Frank Lloyd Wright in the Midwest – Part 1

It probably started in December of 2016. No wait. Most probably many years before that. When I wanted to become an architect. When I bought a few architecture books at the bookstore. When the ‘bookstore’ was still a thing.

You sit down on those teal velvet armchairs or brown leather couches and start flipping the pages. The architecture is in front of you. You can touch the pages, usually thick, heavy, with perfectly exposed photos. You focus on some of the details, the commas of architecture, be it the windows, the window sills, or just the orange flower arrangement in front of a blue wall.

That’s all normal. Then there’s the abnormal. The out of the ordinary. The Frank Lloyd Wright out of the ordinary.

Years after my architecture adventure I had the possibility of visiting Frank Lloyd’s most famous house, the Fallingwater.

The Fallingwater house by Frank Lloyd Wright

Located just outside of Pittsburgh, it is a remarkable piece of art. Literally in the middle of the the woods it naturally weaves its frame and porches in and out of the surroundings.

And of course this song, by Paul Simon and Art Garfunkel, had to go with this post.

We walk in, with our tour, and I wish photography was permitted, but unfortunately it wasn’t. What I can say though, is that the inside had a ladder to the waterfall in the middle of the living room, low ceilings, natural rocks that made up part of the house walls, and very tight corridors and stairways. Numerous rooms upstairs, innovative vertical windows, and the wonderful balconies, which you can see from the photo above.

Born in 1867, Wright was a believer of Organic architecture, which advocated for the harmony between humanity and the natural world. Something that, one hundred years later we are still fighting against. Just look at Global Warming.

Back to Wright. Very active in the Midwest. Active to the point that there are a few other houses that I’ve visited.

The Dorothy H. Turkel House in Detroit for example. I haven’t found a way to visit it inside, most likely because it’s a private residence. But on this website I found some great photos of the inside.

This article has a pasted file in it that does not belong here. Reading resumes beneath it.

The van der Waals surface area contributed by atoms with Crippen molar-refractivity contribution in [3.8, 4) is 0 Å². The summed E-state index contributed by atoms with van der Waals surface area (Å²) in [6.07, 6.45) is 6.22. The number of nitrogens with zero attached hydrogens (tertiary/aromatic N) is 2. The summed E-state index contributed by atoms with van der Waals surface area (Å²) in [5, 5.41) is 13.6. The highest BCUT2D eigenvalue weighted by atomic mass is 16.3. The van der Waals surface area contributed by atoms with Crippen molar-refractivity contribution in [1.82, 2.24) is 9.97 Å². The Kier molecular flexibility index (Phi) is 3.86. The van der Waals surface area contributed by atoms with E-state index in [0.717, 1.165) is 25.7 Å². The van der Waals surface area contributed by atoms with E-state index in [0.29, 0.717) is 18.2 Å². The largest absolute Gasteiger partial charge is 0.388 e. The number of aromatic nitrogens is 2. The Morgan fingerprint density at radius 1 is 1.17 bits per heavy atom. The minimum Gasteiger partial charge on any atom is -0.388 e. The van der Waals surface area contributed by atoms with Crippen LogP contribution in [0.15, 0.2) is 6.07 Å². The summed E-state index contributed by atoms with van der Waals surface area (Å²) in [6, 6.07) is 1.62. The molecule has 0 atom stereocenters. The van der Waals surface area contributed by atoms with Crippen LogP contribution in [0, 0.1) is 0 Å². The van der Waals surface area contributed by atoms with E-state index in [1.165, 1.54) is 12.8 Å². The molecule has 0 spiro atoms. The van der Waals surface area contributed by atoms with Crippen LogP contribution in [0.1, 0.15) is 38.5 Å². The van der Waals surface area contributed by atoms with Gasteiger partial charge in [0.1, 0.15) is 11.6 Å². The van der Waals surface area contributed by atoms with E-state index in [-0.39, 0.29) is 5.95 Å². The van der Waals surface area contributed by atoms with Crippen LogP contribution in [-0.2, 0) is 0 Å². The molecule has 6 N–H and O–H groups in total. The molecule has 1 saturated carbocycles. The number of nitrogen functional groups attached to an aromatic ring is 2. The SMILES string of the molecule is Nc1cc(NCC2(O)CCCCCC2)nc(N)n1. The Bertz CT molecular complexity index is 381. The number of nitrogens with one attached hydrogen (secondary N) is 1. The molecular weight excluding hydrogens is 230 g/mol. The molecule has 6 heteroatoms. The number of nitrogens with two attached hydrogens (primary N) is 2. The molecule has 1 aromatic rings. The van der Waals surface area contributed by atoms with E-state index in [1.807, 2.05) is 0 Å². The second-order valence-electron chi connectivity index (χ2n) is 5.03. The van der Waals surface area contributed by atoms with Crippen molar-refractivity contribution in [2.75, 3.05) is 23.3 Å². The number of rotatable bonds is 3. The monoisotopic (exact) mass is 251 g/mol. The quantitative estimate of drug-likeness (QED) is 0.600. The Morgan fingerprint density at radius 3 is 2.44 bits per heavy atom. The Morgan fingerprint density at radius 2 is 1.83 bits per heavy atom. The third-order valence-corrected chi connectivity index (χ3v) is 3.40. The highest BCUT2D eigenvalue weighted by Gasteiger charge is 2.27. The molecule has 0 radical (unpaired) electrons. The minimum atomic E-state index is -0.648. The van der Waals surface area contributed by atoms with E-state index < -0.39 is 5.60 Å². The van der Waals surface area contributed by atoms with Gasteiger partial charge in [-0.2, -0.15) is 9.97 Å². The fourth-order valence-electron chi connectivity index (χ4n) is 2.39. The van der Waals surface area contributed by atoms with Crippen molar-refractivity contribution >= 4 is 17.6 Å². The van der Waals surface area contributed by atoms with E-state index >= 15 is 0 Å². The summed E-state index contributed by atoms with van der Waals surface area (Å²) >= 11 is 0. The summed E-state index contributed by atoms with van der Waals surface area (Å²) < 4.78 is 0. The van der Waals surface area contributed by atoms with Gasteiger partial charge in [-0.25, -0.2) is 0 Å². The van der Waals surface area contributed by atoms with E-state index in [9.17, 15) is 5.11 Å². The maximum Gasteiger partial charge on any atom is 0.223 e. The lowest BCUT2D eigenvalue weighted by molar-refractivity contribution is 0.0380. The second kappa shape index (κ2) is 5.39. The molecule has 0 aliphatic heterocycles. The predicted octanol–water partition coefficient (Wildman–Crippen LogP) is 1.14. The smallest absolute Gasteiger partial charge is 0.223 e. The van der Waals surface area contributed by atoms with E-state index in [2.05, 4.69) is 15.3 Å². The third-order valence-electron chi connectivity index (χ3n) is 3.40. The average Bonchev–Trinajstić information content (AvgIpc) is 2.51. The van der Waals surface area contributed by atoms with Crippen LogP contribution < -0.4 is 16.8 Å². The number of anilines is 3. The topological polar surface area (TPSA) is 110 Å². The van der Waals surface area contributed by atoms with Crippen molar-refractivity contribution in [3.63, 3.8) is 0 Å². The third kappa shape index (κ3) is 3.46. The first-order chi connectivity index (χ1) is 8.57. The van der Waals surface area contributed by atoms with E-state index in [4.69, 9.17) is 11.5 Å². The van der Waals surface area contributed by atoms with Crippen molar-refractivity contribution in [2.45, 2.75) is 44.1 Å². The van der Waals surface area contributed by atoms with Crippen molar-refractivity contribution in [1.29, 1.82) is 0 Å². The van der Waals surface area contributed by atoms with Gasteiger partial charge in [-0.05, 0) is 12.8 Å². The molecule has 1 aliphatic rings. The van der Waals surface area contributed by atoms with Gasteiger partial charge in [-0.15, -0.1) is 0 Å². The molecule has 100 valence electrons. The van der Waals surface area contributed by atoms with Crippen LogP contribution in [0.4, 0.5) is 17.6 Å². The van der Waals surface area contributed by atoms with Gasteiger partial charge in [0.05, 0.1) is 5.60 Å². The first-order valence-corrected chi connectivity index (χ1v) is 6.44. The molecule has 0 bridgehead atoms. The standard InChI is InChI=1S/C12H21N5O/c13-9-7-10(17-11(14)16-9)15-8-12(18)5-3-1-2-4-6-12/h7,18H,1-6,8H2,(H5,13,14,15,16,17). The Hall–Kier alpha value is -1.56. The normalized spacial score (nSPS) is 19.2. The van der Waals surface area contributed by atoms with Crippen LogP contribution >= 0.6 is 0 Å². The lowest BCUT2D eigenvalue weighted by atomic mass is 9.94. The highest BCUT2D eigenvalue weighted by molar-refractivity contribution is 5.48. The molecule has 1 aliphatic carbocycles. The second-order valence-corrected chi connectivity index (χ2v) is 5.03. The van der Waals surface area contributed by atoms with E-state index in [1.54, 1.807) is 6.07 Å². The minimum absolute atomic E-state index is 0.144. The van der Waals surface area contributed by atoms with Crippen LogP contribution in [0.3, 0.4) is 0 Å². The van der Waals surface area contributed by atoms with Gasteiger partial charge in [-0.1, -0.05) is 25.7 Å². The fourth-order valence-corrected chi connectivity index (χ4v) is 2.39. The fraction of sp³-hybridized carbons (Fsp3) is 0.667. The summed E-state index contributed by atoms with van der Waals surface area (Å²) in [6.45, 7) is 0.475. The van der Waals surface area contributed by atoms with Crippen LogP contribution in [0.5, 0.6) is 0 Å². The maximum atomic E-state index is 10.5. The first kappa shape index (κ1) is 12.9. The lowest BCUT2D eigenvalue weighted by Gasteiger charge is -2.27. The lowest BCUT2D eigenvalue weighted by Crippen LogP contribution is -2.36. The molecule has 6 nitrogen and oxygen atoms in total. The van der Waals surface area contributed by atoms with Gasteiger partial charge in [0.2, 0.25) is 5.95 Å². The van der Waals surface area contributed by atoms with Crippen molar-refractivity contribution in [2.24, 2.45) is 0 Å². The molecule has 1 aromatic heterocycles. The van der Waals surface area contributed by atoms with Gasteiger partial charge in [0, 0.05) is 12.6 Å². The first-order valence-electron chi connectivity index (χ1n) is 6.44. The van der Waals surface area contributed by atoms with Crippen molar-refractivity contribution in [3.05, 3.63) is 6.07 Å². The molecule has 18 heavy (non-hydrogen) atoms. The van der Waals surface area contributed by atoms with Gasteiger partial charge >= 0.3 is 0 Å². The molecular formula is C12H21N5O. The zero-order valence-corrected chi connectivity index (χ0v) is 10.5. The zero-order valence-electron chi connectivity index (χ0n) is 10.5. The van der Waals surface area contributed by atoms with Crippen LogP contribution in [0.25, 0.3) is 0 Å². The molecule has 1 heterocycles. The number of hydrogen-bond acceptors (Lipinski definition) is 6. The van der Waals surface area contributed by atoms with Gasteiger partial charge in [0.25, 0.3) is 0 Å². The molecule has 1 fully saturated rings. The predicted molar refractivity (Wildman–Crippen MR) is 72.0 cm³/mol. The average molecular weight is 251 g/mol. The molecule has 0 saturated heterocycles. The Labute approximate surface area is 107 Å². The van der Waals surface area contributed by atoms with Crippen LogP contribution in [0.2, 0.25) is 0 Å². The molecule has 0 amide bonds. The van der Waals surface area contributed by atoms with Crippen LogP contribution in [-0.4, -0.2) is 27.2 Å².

Outside view of the Dorothy H. Turkel House by Frank Lloyd Wright
Inside view of the Dorothy H. Turkel House by Frank Lloyd Wright
Inside view of the Dorothy H. Turkel House by Frank Lloyd Wright

Who cares about privacy? Less and less now-a-days huh? Glass windows allover, just in case you wanted some natural lighting.

Even on a day like today, April 15th, with a grey sky and ice covered grass because of the ice rain that’s been pouring all day, there would be enough light.

And the sofas in the third picture are actually a very close resemblance of the couches in the Fallingwater house.

Fast forward to a recent trip to Chicago, March this year.

We left the house after work on Friday, headed to Grand Rapids. My father, my wife, and I. Everything in the car, tarmac once again beneath us, and ‘headed West’. For a few hundred miles, but what the heck, we were still ‘headed West’.

Grand Rapids is home to Stanley Ketchel, a Polish-American, Michigan Professional boxer of the early 20th C. Nicknamed the “Michigan Assassin” he was born in Grand Rapids. A middle-weight Champion, his career was cut short when he was assassinated at 24 in Missouri.

My father had read his book and wanted to pay his homage to the boxer. After eating at the downtown B.O.B., we parked in the driveway of the AirBnB where we were staying and called it a night. The next morning, before going to Chicago, we would go see Ketchel’s statue.

The view from our AirBnB just outside Grand Rapids the next morning
What happens to the lens when you take it from a warm environment to a cold one
A lovely morning greeting, and cookies, from our AirBnB host
An iPhone vertical panorama of Stanley Ketche’s statue
Stanley Ketchel’s statue

While everyone else was getting ready to celebrate St. Patty’s day, which will be another soon to come post, we grabbed coffee at Starbucks and then went to visit another Frank Lloyd House, the Meyer May House.

While the Fallingwater house was commissioned by the prominent business family, Kaufmann, of the Kaufmann department store, the Meyer May house was commissioned by Ms. May, of May’s clothing store in Grand Rapids.

Another jewel of the Prarie School of architecture, the house stood out amongst the neighboring Victorian style houses.

The Meyer May house in Grand Rapid, by Frank Lloyd Wright
Glass Art on the windows and doors of the Meyer May house

What caught my attention, as we were about to leave, was how the horizontal awnings, or roof-ends, matched that of the tree right behind. It was like looking at a man-made Pine tree. Maybe I was looking too hard, maybe it was intentional. Nonetheless, I found it interesting.

Finally we were on the road. Down and around Lake Michigan, headed to Chicago.

We get to our second AirBnB. Part of the St. Patty’s post to come!

Had a great day and half in Chicago and before we headed back to Detroit we stopped to tour Frank Lloyd’s Home and Studio and numerous of his other houses in Oak Park.

But all of this calls for its own dedicated entry. Here’s a preview.


Until Next Time,